Bizarre Lecture4 Zimmerman.

First and foremost, Bizarre Magic is Theatre.  And when I say that, I mean theatre in every sense and style of the word; dramatic, comedic, suspenseful, emotional, evocative, sensational, spectacle, and spiritual.  The theatre, as we know it, originated in the Dionysian religious dramas of Greece--presentations that told the stories of the Gods.  These stories strove to give civilization a way of understanding their connection to the Universe, each other, and ultimately what happens after death.

Bizarre Magic does all of this, and uses all of the element of theatre--story and stagecraft--to tell tales--tales that ultimately help us understand our place in the world, our relationship to others, and our relationship to the Universe.  The only real expansion is that in theatre, the Universe can be seen as godless, divinely wrought, or humanist.  There are no boundaries.  This applies as well to Bizarre Magic.  conventional Magic suffers from many boundaries and inadequacies --Bizarre Magic does not know of such boundaries--they do not exist.

What Bizarre Magic is NOT has been succinctly put by Eugene Burger--it is NOT about the travels of the props in he Magician's hands.  You can't be any clearer than that.

I sometimes compare the "conventional" Magician and a Bizarre Magician to the comparison of a gourmand and a gourmet .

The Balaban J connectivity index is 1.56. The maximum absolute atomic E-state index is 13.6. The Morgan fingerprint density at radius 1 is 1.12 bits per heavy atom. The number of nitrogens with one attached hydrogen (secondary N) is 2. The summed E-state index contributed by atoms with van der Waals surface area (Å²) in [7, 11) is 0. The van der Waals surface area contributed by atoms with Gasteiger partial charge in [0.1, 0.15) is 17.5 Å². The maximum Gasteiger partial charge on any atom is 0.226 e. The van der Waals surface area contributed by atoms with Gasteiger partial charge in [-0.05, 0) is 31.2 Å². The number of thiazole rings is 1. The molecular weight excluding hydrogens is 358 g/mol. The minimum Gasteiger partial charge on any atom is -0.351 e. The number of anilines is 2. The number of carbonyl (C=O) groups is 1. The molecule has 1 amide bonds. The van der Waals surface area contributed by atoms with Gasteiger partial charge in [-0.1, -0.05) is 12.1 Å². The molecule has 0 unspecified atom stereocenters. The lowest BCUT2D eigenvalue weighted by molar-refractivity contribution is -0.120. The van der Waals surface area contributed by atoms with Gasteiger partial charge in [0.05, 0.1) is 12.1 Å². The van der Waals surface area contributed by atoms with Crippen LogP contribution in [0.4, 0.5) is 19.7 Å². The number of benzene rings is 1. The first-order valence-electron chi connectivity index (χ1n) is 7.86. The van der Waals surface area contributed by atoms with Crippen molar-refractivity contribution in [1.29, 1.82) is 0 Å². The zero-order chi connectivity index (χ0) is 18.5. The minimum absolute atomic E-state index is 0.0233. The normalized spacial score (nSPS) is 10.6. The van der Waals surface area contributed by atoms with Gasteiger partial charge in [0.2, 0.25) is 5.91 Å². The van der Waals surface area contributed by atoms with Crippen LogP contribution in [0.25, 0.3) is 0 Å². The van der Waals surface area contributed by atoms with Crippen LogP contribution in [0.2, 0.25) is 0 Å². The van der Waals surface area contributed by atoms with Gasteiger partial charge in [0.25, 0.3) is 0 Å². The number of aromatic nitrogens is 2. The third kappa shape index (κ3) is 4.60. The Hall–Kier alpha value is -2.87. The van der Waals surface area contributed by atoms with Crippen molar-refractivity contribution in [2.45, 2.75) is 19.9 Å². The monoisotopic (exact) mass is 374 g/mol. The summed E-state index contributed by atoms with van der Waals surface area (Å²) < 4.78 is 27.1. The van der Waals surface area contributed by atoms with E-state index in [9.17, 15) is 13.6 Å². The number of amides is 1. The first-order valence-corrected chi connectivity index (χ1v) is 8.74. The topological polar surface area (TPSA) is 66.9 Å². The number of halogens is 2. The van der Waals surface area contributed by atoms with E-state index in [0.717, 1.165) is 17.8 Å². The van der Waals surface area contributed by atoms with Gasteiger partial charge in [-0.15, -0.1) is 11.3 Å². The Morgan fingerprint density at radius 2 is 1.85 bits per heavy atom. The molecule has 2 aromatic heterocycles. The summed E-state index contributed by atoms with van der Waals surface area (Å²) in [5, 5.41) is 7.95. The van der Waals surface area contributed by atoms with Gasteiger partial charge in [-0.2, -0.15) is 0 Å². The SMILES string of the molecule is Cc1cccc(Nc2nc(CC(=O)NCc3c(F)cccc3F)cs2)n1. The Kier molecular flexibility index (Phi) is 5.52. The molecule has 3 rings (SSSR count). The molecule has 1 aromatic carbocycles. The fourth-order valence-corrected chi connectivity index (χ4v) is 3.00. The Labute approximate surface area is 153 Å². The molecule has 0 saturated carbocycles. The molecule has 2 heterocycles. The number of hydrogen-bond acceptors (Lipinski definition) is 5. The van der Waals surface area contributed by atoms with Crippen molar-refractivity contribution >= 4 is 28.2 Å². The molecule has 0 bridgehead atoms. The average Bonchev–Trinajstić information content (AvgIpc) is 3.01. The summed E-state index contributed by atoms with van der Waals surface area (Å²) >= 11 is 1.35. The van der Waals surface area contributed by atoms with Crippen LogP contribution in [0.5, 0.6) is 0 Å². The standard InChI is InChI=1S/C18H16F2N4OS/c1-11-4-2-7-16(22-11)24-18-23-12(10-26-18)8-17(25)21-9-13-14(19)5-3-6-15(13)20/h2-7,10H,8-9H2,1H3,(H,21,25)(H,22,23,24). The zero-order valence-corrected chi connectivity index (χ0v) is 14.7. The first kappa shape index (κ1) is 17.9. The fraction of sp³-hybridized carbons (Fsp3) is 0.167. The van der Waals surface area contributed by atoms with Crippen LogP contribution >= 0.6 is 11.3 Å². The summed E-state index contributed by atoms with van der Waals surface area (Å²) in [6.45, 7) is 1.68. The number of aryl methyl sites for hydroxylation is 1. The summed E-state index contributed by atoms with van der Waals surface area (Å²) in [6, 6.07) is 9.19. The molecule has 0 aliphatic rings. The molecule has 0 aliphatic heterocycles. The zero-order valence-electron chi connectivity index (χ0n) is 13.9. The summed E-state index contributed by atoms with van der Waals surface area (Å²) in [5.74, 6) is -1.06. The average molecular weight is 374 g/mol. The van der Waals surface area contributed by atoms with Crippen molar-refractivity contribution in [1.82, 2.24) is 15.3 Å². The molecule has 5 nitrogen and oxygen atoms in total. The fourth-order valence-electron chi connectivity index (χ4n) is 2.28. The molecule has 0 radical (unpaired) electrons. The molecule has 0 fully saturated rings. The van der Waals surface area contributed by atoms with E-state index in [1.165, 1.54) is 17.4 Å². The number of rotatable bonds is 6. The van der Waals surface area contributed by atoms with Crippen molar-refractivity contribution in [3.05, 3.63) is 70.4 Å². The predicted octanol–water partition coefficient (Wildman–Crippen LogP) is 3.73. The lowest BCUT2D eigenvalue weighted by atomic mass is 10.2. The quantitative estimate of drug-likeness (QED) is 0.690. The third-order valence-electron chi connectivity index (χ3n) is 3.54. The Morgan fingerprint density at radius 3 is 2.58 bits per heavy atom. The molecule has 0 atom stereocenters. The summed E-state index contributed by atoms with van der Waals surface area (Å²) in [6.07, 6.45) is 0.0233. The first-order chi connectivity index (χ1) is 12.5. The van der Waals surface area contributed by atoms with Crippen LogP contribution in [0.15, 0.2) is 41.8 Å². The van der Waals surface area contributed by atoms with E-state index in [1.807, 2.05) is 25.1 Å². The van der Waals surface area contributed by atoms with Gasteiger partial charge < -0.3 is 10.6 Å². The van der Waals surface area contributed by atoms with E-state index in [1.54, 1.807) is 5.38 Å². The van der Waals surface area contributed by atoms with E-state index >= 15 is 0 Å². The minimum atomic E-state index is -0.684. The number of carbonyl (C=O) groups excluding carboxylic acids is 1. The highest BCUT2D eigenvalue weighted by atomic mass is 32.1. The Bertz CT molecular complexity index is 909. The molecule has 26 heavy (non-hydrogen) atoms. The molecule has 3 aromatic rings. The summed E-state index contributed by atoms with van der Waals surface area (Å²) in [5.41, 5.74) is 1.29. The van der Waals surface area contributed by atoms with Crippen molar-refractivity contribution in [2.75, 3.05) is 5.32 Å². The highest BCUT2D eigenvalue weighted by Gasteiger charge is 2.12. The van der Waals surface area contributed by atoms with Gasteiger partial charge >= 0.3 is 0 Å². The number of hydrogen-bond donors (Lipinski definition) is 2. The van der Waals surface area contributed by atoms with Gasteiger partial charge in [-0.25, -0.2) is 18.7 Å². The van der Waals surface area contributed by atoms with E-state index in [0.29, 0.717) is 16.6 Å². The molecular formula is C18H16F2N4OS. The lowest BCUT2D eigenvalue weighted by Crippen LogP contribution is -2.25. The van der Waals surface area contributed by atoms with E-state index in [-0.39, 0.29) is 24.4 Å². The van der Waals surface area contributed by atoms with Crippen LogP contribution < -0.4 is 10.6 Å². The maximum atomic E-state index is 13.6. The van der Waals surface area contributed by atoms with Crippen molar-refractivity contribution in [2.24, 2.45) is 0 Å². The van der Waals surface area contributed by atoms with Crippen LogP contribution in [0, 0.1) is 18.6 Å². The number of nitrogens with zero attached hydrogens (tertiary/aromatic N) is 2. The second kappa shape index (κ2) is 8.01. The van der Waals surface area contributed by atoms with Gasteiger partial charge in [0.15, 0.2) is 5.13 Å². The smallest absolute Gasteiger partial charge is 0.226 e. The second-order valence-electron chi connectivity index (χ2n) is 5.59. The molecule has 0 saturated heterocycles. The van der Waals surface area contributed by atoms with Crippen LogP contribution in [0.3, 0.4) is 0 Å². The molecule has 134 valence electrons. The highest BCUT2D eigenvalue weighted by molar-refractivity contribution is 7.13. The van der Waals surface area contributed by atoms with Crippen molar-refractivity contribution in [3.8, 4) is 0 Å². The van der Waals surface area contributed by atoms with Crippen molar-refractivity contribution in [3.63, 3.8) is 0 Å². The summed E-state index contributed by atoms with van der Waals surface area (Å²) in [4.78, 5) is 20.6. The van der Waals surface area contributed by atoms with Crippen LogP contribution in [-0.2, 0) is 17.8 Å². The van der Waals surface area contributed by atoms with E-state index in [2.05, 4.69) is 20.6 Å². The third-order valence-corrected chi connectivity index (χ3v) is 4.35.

The gourmand gluts himself, always searching for the more gustatory triumphs--the new recipe, heaped with more ingredients in different combinations.  More, more, more--that is the credo of the gourmand.  This would apply to the "conventional" Magician.  Always in search of the new move, the new prop, the latest box or piece of apparatus.

The gourmet, on the other hand, strives for simplicity.  He or she strives to find the refined, the simple, the recipes that are pure in preparation and in flavor.  The tastes of the gourmet must be highly trained to appreciate subtle flavors, nuances, and aromas.  Example--The Japanese cleric, sitting alone, performing a tea ceremony.  The ritual, the simple implements, and the subtle, almost invisible aroma and taste of the tea take on new dimensions in the mind and soul of this person.  Why?  Because he has trained himself to appreciate them.  And he can train others to appreciate them as well.

That is the Bizarre Magician.  Simplicity of method, directness of story, and almost invisible magic that happens in the mind and soul of the magician and the viewer alike.  But ever so satisfying when done correctly.

So mote it be.
Fred Zimmerman.

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